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Helping people with spinal cord injuries

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Helping people with spinal cord injuriesREGINA — Meeting Rick Hansen during his Man in Motion world tour sparked six-year-old Josef Buttigieg’s fascination with biology and set his career course in motion.

Twenty-eight years after first meeting Hansen, Buttigieg is a biology professor at the University of Regina. Recently he received a $100,000 grant over two years from the Saskatchewan Health Research Foundation (SHRF) to improve the lives of people with spinal cord injuries.

One day Buttigieg hopes he’s able to heal his hero.

He vividly recalls hearing Hansen speak at his elementary school in Toronto and talking with him afterwards.

“I was really curious about how being in a car accident can result in a spinal cord injury or not being able to walk — I just couldn’t fathom that,” Buttigieg said.

During his first year at McMaster University in Hamilton, Buttigieg again crossed paths with Hansen when he spoke at the university during a ceremony where he received an honorary doctorate.

Further inspired, Buttigieg became a volunteer research student in a spinal cord injury lab at McMaster before pursuing graduate studies there. He went on to work with a prominent neurosurgeon specializing in spinal cord injuries before arriving at the U of R in 2011 and starting his research program.

One of the focuses of Buttigieg’s research is stem cell regeneration for spinal cord injuries, stroke and multiple sclerosis.

“In terms of the damage to the nervous system, it’s very similar between the three cases,” he said.

When a spinal cord is healthy, a signal is sent from the brain to the nerve, and then the nerve is turned off.

In spinal cord injuries, the nerve is crushed, which hampers its ability to turn off. When the nerve is on all the time it burns out and causes a loss of communication between the brain and the rest of the body.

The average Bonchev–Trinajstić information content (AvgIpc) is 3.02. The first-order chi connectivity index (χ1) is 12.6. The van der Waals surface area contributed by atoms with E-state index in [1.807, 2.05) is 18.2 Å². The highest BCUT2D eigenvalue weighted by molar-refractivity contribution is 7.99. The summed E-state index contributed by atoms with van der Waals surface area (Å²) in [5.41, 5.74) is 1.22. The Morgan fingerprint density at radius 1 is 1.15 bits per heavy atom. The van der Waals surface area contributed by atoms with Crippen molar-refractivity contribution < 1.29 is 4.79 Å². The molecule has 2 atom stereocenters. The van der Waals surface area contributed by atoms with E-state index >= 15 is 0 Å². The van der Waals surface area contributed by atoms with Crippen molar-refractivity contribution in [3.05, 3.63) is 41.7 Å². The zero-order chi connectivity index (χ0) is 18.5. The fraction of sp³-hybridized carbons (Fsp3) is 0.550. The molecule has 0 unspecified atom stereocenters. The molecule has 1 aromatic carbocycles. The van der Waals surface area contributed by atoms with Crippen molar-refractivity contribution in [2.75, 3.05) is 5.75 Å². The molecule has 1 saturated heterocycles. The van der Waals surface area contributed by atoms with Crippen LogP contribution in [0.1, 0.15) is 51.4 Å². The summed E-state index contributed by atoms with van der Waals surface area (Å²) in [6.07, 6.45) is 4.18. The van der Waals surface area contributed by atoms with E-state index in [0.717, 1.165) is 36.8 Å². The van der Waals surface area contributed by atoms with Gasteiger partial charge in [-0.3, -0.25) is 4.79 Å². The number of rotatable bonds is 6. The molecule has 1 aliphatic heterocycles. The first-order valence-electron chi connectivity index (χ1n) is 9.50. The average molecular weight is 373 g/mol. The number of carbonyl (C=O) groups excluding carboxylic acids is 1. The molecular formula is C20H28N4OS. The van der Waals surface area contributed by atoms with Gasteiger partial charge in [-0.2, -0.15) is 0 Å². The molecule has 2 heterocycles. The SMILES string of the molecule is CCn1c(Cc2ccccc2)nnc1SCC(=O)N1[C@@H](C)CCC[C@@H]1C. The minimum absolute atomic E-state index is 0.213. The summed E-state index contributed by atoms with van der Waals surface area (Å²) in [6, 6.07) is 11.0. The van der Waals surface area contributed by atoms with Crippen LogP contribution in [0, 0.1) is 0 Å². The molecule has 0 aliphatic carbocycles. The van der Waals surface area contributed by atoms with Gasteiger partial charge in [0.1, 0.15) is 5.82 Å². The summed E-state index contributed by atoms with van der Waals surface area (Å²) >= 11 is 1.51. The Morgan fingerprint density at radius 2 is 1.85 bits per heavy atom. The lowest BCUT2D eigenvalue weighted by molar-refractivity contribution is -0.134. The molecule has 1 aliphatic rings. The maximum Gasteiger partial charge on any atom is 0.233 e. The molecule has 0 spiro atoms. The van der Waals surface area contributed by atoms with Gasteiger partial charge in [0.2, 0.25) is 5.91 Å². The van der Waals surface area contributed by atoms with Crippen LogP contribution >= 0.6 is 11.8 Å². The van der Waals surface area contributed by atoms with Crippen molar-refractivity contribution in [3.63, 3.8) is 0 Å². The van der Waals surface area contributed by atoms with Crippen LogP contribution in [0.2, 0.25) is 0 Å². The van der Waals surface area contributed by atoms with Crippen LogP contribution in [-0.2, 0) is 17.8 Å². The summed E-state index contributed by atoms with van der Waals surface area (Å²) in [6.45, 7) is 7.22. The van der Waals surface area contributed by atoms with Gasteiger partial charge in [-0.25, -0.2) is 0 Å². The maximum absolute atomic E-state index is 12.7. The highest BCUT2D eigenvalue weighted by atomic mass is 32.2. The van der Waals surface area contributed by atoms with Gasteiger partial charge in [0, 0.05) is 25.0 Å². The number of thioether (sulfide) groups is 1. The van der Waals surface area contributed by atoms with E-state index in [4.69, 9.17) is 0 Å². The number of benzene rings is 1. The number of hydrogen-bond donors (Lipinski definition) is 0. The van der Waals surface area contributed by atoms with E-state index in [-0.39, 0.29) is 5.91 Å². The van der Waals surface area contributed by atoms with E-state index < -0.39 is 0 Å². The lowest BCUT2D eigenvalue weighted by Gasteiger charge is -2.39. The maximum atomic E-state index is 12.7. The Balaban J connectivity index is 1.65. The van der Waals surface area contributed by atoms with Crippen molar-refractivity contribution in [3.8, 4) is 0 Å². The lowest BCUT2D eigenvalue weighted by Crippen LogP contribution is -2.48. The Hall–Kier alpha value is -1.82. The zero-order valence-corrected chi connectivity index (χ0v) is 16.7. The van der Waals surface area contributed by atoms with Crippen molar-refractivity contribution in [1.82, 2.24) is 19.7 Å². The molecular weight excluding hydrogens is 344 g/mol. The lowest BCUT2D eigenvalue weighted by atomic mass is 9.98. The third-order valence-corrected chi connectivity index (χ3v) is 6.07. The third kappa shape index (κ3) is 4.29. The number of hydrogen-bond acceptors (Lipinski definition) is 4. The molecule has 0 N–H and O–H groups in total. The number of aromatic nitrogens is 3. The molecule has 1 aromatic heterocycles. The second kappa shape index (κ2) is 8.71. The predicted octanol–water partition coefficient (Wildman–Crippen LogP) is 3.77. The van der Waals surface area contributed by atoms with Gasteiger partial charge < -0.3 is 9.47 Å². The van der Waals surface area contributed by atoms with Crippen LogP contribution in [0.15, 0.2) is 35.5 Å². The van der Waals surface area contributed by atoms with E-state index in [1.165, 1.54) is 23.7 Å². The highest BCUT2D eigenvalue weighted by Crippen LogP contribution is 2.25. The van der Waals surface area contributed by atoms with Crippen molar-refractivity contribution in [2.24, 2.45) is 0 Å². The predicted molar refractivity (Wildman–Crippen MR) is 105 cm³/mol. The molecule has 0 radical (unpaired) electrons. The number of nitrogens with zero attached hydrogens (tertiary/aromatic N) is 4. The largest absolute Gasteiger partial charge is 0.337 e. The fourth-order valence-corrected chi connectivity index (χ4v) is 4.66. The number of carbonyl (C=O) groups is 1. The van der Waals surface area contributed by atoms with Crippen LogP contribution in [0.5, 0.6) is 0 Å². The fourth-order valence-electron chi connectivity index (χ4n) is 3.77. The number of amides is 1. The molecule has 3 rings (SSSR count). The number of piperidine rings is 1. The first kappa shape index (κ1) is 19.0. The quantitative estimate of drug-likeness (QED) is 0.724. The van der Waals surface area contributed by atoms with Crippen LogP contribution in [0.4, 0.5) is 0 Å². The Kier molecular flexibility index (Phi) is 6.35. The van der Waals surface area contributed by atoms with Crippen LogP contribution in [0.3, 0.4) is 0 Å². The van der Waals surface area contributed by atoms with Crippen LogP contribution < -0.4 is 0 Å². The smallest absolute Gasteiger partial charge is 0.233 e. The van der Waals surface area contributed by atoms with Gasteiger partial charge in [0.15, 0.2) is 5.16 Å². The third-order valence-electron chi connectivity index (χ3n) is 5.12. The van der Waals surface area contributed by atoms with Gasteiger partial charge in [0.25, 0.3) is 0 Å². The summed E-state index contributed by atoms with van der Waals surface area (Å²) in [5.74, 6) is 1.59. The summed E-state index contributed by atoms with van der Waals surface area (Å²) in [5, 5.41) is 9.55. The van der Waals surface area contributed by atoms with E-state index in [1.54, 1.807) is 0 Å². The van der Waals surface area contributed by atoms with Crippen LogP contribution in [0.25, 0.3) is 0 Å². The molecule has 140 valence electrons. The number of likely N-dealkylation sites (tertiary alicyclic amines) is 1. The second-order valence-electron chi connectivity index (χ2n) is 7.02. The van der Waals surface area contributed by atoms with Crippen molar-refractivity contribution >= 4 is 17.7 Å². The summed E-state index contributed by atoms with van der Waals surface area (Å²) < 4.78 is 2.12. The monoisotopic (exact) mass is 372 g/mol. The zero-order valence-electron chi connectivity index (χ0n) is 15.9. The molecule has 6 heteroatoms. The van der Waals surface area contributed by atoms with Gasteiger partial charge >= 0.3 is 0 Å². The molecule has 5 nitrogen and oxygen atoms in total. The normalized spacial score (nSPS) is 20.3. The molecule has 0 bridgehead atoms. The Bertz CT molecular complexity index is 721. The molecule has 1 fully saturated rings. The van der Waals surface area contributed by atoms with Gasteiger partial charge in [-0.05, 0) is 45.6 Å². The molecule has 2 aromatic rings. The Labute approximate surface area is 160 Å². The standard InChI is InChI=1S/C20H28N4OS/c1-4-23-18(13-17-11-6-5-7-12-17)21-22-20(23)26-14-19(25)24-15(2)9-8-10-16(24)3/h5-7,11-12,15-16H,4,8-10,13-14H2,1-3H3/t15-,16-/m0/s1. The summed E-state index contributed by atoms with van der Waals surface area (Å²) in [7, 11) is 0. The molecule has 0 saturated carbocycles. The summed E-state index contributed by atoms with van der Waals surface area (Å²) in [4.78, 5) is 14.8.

The SHRF grant Buttigieg received allows him to research how to limit the hyperactivity of the nerves to prevent them from burning out and fix the burned out neurons.

“That’s where stem cell therapy comes into play,” said the 34-year-old.

Buttigieg has found a special class of protein that works as an emergency brake.

“What’s supposed to happen is when a signal goes from the brain to the feet this protein basically turns off the neurons and then it’s fine. But when it’s crushed, it’s stuck in the ‘on’ position,” Buttigieg said. “I’ve found that there is a specific drug that we can administer that can turn that protein back off again, so turn off those neurons.”

By reducing the neurons that burn out, the severity of the spinal cord injury can be limited and in some cases paralysis can be reversed.

“The other neat thing about this protein is that it does act as an on/off switch, but apparently it also acts with the stem cells and causes them to migrate to the site of the injury,” Buttigieg said. “There might be a link where we can take someone who has had an injury for many, many years — like Rick Hansen or Christopher Reeve — and cause the stem cells that they do have in their bodies to regenerate and migrate to that site and then replace that lost tissue.”

Ultimately, his research goal is to help quadriplegics and paraplegics regain their ability to walk and run. But given the complicated system, he is tempering his expectations.

“Maybe I can improve their quality of life so someone who is wheelchair bound might not be able to run a marathon, but they’ll be mobile with a cane or a walker,” Buttigieg said. “Maybe a quadriplegic won’t be able to move, but they’ll be able to put their shirt on or take a drink by themselves with their own hand.”

By Pamela Cowan, Leader-Post

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